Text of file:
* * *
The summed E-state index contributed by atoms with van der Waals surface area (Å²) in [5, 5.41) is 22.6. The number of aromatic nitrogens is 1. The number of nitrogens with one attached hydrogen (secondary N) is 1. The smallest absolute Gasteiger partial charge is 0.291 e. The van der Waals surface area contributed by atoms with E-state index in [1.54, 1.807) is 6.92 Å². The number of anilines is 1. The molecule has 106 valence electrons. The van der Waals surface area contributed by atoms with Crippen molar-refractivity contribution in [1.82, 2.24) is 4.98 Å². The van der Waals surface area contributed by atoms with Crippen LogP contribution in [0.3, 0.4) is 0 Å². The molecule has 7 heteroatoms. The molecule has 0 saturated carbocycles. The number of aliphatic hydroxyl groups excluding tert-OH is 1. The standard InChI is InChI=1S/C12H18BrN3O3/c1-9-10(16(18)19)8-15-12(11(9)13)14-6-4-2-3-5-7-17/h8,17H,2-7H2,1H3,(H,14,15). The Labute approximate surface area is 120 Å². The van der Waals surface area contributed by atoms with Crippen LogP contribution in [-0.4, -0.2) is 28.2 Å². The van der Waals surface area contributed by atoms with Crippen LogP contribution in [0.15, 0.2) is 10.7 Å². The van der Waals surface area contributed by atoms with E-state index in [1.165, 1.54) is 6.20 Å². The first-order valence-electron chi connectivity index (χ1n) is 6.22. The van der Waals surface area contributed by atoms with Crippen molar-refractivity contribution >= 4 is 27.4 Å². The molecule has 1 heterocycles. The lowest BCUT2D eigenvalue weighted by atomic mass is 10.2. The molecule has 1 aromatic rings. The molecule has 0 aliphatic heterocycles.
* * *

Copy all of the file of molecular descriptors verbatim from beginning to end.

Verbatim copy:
The summed E-state index contributed by atoms with van der Waals surface area (Å²) in [5, 5.41) is 22.6. The number of aromatic nitrogens is 1. The number of nitrogens with one attached hydrogen (secondary N) is 1. The smallest absolute Gasteiger partial charge is 0.291 e. The van der Waals surface area contributed by atoms with E-state index in [1.54, 1.807) is 6.92 Å². The number of anilines is 1. The molecule has 106 valence electrons. The van der Waals surface area contributed by atoms with Crippen molar-refractivity contribution in [1.82, 2.24) is 4.98 Å². The van der Waals surface area contributed by atoms with Crippen LogP contribution in [0.3, 0.4) is 0 Å². The molecule has 7 heteroatoms. The molecule has 0 saturated carbocycles. The number of aliphatic hydroxyl groups excluding tert-OH is 1. The standard InChI is InChI=1S/C12H18BrN3O3/c1-9-10(16(18)19)8-15-12(11(9)13)14-6-4-2-3-5-7-17/h8,17H,2-7H2,1H3,(H,14,15). The Labute approximate surface area is 120 Å². The van der Waals surface area contributed by atoms with Crippen LogP contribution in [-0.4, -0.2) is 28.2 Å². The van der Waals surface area contributed by atoms with Crippen LogP contribution in [0.15, 0.2) is 10.7 Å². The van der Waals surface area contributed by atoms with E-state index in [1.165, 1.54) is 6.20 Å². The first-order valence-electron chi connectivity index (χ1n) is 6.22. The van der Waals surface area contributed by atoms with Crippen molar-refractivity contribution >= 4 is 27.4 Å². The molecule has 1 heterocycles. The lowest BCUT2D eigenvalue weighted by atomic mass is 10.2. The molecule has 1 aromatic rings. The molecule has 0 aliphatic heterocycles.